• Say goodbye to "adwords grouping” and "adwords labels" attributes: You can’t use the “adwords grouping” and “adwords labels” attributes to group your products in Shopping campaigns. If you need additional categorization beyond your product attributes, you’ll use custom labels instead (described below). Both “adwords labels” and “adwords grouping” attributes can remain in your product feed. In particular, if you’re continuing to use regular Product Listing Ads campaigns, don’t replace the “adwords labels” attribute with the custom labels attribute in your product feed. This could negatively affect your regular Product Listing Ads campaign performance. Instead, simply create new custom labels for your Shopping campaigns. This is also useful, for instance, if you use these attributes for other ad solutions, such as dynamic remarketing. 
  • Say hello to custom labels: You’ll use the custom labels attribute when you want to use values of choosing to subdivide the products in your Shopping campaign. For example, you can create a custom label for best-selling products or on-sale items. You can create up to five custom labels for each product, numbered 0 through 4, in your Merchant Center product feed. Assign values to each custom label as you need them.

One brand that was an early adopter of Shopping campaigns was ValuePetSupplies.com. Nick Carter, director of marketing and sales said the company jumped on the chance to test the new feature.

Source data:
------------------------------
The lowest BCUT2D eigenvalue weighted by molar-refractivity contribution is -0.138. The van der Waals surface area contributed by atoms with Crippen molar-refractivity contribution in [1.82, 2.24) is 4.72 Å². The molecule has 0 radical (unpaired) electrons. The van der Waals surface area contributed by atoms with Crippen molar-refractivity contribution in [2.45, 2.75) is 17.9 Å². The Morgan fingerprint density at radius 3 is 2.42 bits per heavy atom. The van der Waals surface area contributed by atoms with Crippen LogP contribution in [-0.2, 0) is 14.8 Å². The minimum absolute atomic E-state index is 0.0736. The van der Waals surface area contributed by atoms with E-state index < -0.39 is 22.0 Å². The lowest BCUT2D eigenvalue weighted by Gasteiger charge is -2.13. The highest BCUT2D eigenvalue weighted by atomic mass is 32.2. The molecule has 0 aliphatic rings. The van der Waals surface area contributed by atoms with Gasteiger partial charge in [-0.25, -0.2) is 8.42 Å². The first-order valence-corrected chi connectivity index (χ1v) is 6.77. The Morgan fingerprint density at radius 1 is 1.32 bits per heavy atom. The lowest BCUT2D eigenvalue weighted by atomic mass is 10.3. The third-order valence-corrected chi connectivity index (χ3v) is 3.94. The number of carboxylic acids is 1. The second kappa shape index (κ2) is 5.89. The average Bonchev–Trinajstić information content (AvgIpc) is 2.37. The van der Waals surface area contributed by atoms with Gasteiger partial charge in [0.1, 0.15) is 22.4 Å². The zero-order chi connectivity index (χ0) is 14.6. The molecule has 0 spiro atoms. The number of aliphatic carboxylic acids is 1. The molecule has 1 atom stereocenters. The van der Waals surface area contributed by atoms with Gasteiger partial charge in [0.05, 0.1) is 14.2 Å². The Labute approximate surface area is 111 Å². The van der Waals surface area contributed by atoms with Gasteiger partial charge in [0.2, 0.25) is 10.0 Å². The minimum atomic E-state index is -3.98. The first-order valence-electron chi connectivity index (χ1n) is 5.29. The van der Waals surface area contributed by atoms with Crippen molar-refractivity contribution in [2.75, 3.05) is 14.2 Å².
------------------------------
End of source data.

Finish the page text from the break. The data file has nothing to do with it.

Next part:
"I was knee deep in PLA campaigns (80+ of them) when Google approached me to alpha test Shopping. I probably had the most man hours handling PLA campaigns, which were labor intensive for sure. I generally like to test new features and capabilities within Adwords, so I jumped at the opportunity."

Carter said the bidding guidance in Shopping campaigns offer streamlined operations. "My favorite feature, in addition to the 10x time savings, is bidding guidance. With PLAs, bidding was a complete and utter mystery, Shopping has real-time marketplace guidance for target CPC and CTR. This provides more than enough insight for me to adjust bids efficiently and with some degree of confidence that I'm bidding properly."

With Shopping campaigns, Carter said the overall experience was better compared to regular PLA campaigns. "Managing PLAs for ValuePetSupplies 8000+ product catalog was all but impossible, requiring 20 to 30 hours per week. The Shopping campaign acts like an accordion wallet, magically containing everything in one easy-to-manage place. I'm saving a ton of time, and the hours I'm putting in are well spent - I can easily see and fix problems. These efficiencies mean better results in less time."

For more information about Shopping campaigns, be sure to check out the help files referenced earlier in this post, as well as the resources Google AdWords included in its announcement:

About the author

Jessica Lee is a marketer specializing in web content strategy and B2B/B2C writing. Since 2005, Jessica has been in the business of content and communications, with the past several years focused on the web marketing space.

Prior to launching her consulting business, bizbuzzcontent, Jessica was responsible for content strategy, development and marketing for Bruce Clay Inc. – a global SEO firm, where she served small businesses and Fortune 500 clients. Jessica's background also includes positions in traditional marketing, communications, broadcasting and publishing.

Jessica has a bachelor's in communications and public relations from San Diego State University. She also contributed to the book “Search Engine Optimization All-in-One For Dummies” 2nd edition.